November 11, 2022
If you’ve invested in dental implants to replace your missing teeth, you have made a wise decision. As the only treatment to recreate both the root and crown, a dental implant is the next best thing to a natural tooth. Not to mention, it can last for decades with the right care, but brushing isn’t enough to safeguard your new smile. Flossing dental implants is vital for their long-term success. There are a few things you should know before reaching for some dental floss.
Flossing Prevents Peri-Implantitis
A dental implant has over a 95% success rate and is proven to last for 30 years or more. Although dental implant failure is rare, a leading cause is a preventable infection called peri-implantitis. It’s like gum disease, which can destroy the jawbone supporting your dental implant.
Peri-implantitis is caused by bacteria in plaque and tartar. A good oral hygiene routine can keep the infection at bay. Although your toothbrush is effective at removing bacteria, food particles, and plaque, it can’t clean everywhere in your mouth, like around the dental implant. Flossing is the only way to remove any plaque left behind by your toothbrush.
Flossing Dental Implants
Although dental implants look and feel like real teeth, they can’t be flossed the same way. Your natural teeth have periodontal ligaments, which contain nerves to alert you that you’re pushing too hard when flossing. However, dental implants don’t have ligaments. Instead, they have peri-implant seals. They are weaker and don’t contain any nerves, which means they are easier to damage. If the seal is broken, bacteria can enter the gum pocket and access the jawbone, which can ultimately lead to dental implant failure.
While there’s a risk of harming the tissue, you can’t skip flossing. Choose high-quality floss that has earned the American Dental Association’s Seal of Acceptance. Carefully insert the floss and gently clean around your dental implant. If you have a habit of pushing too hard or you’re worried about damaging the peri-implant seal, consider using a waterflosser. It emits a gentle stream of pressurized water to remove plaque and bacteria. A waterflosser can provide a better clean than standard floss. Finish up your oral hygiene routine with an antimicrobial mouthwash. It will kill any harmful pathogens that weren’t removed by brushing and flossing.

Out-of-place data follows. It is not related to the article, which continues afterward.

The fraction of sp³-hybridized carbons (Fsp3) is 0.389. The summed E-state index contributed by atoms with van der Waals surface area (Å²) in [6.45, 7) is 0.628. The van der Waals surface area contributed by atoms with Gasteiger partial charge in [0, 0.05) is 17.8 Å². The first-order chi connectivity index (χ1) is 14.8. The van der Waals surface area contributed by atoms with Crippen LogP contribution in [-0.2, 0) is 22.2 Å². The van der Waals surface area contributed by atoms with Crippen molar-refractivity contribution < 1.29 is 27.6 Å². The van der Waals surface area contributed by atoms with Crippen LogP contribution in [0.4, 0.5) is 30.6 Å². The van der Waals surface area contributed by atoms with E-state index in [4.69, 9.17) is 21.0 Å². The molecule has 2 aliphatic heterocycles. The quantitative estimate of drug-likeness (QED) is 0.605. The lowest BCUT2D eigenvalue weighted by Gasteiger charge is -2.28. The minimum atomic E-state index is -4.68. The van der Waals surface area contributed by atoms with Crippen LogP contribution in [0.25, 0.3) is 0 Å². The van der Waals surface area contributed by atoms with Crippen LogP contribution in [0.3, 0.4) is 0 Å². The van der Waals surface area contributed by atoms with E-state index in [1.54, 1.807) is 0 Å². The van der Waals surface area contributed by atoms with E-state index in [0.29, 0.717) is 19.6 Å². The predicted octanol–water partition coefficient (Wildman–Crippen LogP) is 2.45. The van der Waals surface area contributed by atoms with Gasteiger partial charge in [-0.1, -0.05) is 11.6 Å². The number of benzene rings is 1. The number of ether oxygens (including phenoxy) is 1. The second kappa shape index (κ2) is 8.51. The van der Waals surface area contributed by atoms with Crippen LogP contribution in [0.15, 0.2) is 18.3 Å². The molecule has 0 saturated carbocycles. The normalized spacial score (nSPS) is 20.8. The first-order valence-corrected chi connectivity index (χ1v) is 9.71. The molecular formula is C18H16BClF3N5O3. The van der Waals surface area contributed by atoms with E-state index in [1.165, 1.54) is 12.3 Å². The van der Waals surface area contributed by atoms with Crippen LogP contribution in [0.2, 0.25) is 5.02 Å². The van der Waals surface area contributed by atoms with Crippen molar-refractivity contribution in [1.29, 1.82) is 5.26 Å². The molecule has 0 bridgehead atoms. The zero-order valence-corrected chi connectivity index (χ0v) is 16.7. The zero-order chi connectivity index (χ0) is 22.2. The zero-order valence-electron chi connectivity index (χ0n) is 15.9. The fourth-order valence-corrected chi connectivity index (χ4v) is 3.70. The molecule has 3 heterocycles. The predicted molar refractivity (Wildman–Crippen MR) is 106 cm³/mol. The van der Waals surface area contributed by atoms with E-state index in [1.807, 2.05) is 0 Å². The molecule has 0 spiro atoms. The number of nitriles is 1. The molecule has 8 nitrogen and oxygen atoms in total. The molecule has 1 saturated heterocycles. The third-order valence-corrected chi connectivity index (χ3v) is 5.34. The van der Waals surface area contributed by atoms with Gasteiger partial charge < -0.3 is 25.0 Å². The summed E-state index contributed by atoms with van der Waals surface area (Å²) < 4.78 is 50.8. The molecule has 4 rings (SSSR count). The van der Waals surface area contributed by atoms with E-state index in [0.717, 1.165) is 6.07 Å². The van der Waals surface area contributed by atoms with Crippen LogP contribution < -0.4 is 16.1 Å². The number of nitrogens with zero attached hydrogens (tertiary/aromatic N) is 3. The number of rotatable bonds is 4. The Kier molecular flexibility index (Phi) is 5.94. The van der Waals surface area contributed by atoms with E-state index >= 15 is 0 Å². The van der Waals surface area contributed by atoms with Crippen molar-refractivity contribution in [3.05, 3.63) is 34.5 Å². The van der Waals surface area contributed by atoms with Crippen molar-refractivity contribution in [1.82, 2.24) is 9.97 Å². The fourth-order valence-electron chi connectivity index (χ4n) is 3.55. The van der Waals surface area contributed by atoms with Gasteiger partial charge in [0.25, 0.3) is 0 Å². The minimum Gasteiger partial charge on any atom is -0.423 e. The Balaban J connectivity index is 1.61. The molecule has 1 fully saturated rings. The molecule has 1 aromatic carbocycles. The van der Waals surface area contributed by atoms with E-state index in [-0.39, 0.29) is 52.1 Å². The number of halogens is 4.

Ensure Your Dental Implants Last
Besides brushing and flossing, break any bad habits that can increase your risk of failure, like smoking or chewing on your fingernails. Don’t forget to visit your dentist every 6 months for a cleaning and checkup. Keeping your mouth clean and healthy will ensure your investment lasts for a lifetime.
About Dr. DawnMarie DiGrazia
Dr. DiGrazia achieved her dental degree at the University of Medicine and Dentistry of New Jersey and has regularly pursued higher education in advanced services, like dental implants. She is a proud member of various professional organizations, including the Academy of General Dentistry and the New Jersey Dental Association. Whether you’re ready to replace your missing teeth or you need a cleaning and checkup, contact our office today to request an appointment.
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